The GCWS is governed by a dedicated Board of Directors. Board members are selected by each participating insitution’s Women’s Studies Program. The Board of Directors are responsible for course development and selection, community outreach, and the financial and GCWS staff governance. The Board is led by two co-chairs. This position changes annually; a new co-chair is elected by the Board each year and serves a two-year term.
Kalpana Rahita Seshadri (English) is Associate Professor of English at Boston College. She specializes in post-colonial theory, Anglophone literatures, and critical theory with an emphasis in psychoanalysis and Marxism. Her publications include Desiring Whiteness: A Lacanian Analysis of Race (2000), and The Pre-Occupation of Postcolonial Studies (2000).
Carrie Preston is Assistant Professor of English and Women’s, Gender, & Sexuality Studies at Boston University. She received her Ph.D. from Rutgers University in Literature with a Women’s Studies Certification. Her research and teaching interests include women’s literature and performance, modernism/postmodernism, feminist theory, gender studies, and dance. Her book, Modernism’s Mythic Pose: Gender, Genre, Solo Performance, was released in Oxford University Press’s Modernist Literature and Culture Series in 2011. Essays on modernist art and culture have appeared in Modernism/Modernity, Theatre Journal, and Twentieth-Century Literature. She is currently working on a new book project called Learning to Kneel: Noh, Modernism, and the Pedagogies of Transnational Performance, which will examine the influence of noh drama on international modernist theater, poetry, and dance with chapters on W. B. Yeats, Ito Michio, Ezra Pound, Bertolt Brecht, Benjamin Britten, and Samuel Beckett.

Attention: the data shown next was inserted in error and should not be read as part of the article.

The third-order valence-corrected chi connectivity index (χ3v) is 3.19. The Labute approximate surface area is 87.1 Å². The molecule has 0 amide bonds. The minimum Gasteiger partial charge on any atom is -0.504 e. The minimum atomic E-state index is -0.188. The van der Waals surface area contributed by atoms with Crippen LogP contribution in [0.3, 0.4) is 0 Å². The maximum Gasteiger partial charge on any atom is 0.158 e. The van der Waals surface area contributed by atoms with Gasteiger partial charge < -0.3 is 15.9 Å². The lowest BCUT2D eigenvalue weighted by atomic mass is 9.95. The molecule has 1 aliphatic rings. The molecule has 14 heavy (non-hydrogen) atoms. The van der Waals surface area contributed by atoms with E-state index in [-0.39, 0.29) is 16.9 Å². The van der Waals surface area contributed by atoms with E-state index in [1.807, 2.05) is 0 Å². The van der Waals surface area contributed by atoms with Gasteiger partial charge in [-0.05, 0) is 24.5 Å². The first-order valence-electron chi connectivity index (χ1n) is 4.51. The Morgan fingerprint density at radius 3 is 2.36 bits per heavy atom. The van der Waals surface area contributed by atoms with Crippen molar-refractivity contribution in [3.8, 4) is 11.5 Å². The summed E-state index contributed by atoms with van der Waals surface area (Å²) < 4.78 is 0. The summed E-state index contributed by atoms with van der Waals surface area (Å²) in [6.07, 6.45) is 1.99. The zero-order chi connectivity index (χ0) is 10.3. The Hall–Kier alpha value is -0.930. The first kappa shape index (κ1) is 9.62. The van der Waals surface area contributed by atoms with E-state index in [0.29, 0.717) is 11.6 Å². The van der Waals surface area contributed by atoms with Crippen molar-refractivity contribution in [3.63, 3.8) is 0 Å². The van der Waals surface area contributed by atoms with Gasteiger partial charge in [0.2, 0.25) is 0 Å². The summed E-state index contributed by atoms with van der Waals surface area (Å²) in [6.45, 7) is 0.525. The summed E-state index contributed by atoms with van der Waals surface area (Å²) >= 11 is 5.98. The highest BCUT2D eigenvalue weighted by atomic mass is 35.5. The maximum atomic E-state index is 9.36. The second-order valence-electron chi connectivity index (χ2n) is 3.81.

Harleen Singh is Assistant Professor of Literature at Brandeis University. Her research interests include colonial and postcolonial theory and literature, specifically nineteenth and twentieth century British and South Asian literature, as well as gende rand Women's Studies, Film Studies, and South Asian Studies. She has published numerous articles in journals and collections such as: Ariel: A Review of International English Literature; South Asian Diaspora; and Sikh Formations, among others.